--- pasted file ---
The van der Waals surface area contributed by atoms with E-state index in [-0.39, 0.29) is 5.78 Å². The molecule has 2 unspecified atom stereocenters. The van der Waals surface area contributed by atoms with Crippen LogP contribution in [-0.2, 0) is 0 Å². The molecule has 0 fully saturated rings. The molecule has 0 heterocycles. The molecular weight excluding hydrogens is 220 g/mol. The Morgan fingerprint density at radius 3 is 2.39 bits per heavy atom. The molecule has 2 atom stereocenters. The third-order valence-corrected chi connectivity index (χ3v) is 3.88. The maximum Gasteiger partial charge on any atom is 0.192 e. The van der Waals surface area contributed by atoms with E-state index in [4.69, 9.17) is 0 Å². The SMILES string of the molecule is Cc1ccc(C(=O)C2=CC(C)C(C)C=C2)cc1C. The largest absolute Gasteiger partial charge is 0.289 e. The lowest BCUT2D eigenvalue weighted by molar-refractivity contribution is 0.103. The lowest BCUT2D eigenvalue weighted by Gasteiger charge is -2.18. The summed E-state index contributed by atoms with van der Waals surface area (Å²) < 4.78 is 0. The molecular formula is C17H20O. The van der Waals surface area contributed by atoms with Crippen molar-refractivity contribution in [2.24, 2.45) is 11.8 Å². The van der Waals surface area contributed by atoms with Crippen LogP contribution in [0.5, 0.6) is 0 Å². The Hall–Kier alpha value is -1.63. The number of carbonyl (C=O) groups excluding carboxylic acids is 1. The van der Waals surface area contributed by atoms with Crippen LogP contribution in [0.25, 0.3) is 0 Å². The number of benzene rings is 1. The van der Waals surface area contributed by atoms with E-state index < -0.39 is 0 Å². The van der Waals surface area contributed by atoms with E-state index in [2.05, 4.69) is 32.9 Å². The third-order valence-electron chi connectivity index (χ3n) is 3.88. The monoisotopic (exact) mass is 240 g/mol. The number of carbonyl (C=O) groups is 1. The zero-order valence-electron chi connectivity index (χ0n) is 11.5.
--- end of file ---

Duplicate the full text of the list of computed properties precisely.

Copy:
The van der Waals surface area contributed by atoms with E-state index in [-0.39, 0.29) is 5.78 Å². The molecule has 2 unspecified atom stereocenters. The van der Waals surface area contributed by atoms with Crippen LogP contribution in [-0.2, 0) is 0 Å². The molecule has 0 fully saturated rings. The molecule has 0 heterocycles. The molecular weight excluding hydrogens is 220 g/mol. The Morgan fingerprint density at radius 3 is 2.39 bits per heavy atom. The molecule has 2 atom stereocenters. The third-order valence-corrected chi connectivity index (χ3v) is 3.88. The maximum Gasteiger partial charge on any atom is 0.192 e. The van der Waals surface area contributed by atoms with E-state index in [4.69, 9.17) is 0 Å². The SMILES string of the molecule is Cc1ccc(C(=O)C2=CC(C)C(C)C=C2)cc1C. The largest absolute Gasteiger partial charge is 0.289 e. The lowest BCUT2D eigenvalue weighted by molar-refractivity contribution is 0.103. The lowest BCUT2D eigenvalue weighted by Gasteiger charge is -2.18. The summed E-state index contributed by atoms with van der Waals surface area (Å²) < 4.78 is 0. The molecular formula is C17H20O. The van der Waals surface area contributed by atoms with Crippen molar-refractivity contribution in [2.24, 2.45) is 11.8 Å². The van der Waals surface area contributed by atoms with Crippen LogP contribution in [0.5, 0.6) is 0 Å². The Hall–Kier alpha value is -1.63. The number of carbonyl (C=O) groups excluding carboxylic acids is 1. The van der Waals surface area contributed by atoms with Crippen LogP contribution in [0.25, 0.3) is 0 Å². The number of benzene rings is 1. The van der Waals surface area contributed by atoms with E-state index < -0.39 is 0 Å². The van der Waals surface area contributed by atoms with E-state index in [2.05, 4.69) is 32.9 Å². The third-order valence-electron chi connectivity index (χ3n) is 3.88. The monoisotopic (exact) mass is 240 g/mol. The number of carbonyl (C=O) groups is 1. The zero-order valence-electron chi connectivity index (χ0n) is 11.5.